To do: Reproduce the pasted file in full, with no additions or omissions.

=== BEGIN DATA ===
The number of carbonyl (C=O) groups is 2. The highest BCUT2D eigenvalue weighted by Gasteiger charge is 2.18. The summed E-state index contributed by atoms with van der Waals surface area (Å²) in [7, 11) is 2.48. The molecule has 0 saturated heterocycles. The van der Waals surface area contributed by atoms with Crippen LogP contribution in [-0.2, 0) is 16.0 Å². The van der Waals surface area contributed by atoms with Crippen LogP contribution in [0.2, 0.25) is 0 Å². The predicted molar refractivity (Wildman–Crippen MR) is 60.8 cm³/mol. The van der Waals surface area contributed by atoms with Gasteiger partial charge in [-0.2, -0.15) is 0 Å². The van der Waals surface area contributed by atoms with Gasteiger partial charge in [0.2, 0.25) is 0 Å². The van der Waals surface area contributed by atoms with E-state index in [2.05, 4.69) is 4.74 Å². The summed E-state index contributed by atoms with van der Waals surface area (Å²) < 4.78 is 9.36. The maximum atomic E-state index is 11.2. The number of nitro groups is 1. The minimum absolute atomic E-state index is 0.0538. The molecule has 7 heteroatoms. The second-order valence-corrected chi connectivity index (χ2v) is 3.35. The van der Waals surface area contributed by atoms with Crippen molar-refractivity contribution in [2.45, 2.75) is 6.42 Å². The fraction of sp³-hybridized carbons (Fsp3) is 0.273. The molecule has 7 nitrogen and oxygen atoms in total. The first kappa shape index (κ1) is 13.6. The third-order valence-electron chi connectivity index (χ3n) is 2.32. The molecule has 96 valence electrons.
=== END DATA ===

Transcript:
The number of carbonyl (C=O) groups is 2. The highest BCUT2D eigenvalue weighted by Gasteiger charge is 2.18. The summed E-state index contributed by atoms with van der Waals surface area (Å²) in [7, 11) is 2.48. The molecule has 0 saturated heterocycles. The van der Waals surface area contributed by atoms with Crippen LogP contribution in [-0.2, 0) is 16.0 Å². The van der Waals surface area contributed by atoms with Crippen LogP contribution in [0.2, 0.25) is 0 Å². The predicted molar refractivity (Wildman–Crippen MR) is 60.8 cm³/mol. The van der Waals surface area contributed by atoms with Gasteiger partial charge in [-0.2, -0.15) is 0 Å². The van der Waals surface area contributed by atoms with Gasteiger partial charge in [0.2, 0.25) is 0 Å². The van der Waals surface area contributed by atoms with E-state index in [2.05, 4.69) is 4.74 Å². The summed E-state index contributed by atoms with van der Waals surface area (Å²) < 4.78 is 9.36. The maximum atomic E-state index is 11.2. The number of nitro groups is 1. The minimum absolute atomic E-state index is 0.0538. The molecule has 7 heteroatoms. The second-order valence-corrected chi connectivity index (χ2v) is 3.35. The van der Waals surface area contributed by atoms with Crippen molar-refractivity contribution in [2.45, 2.75) is 6.42 Å². The fraction of sp³-hybridized carbons (Fsp3) is 0.273. The molecule has 7 nitrogen and oxygen atoms in total. The first kappa shape index (κ1) is 13.6. The third-order valence-electron chi connectivity index (χ3n) is 2.32. The molecule has 96 valence electrons.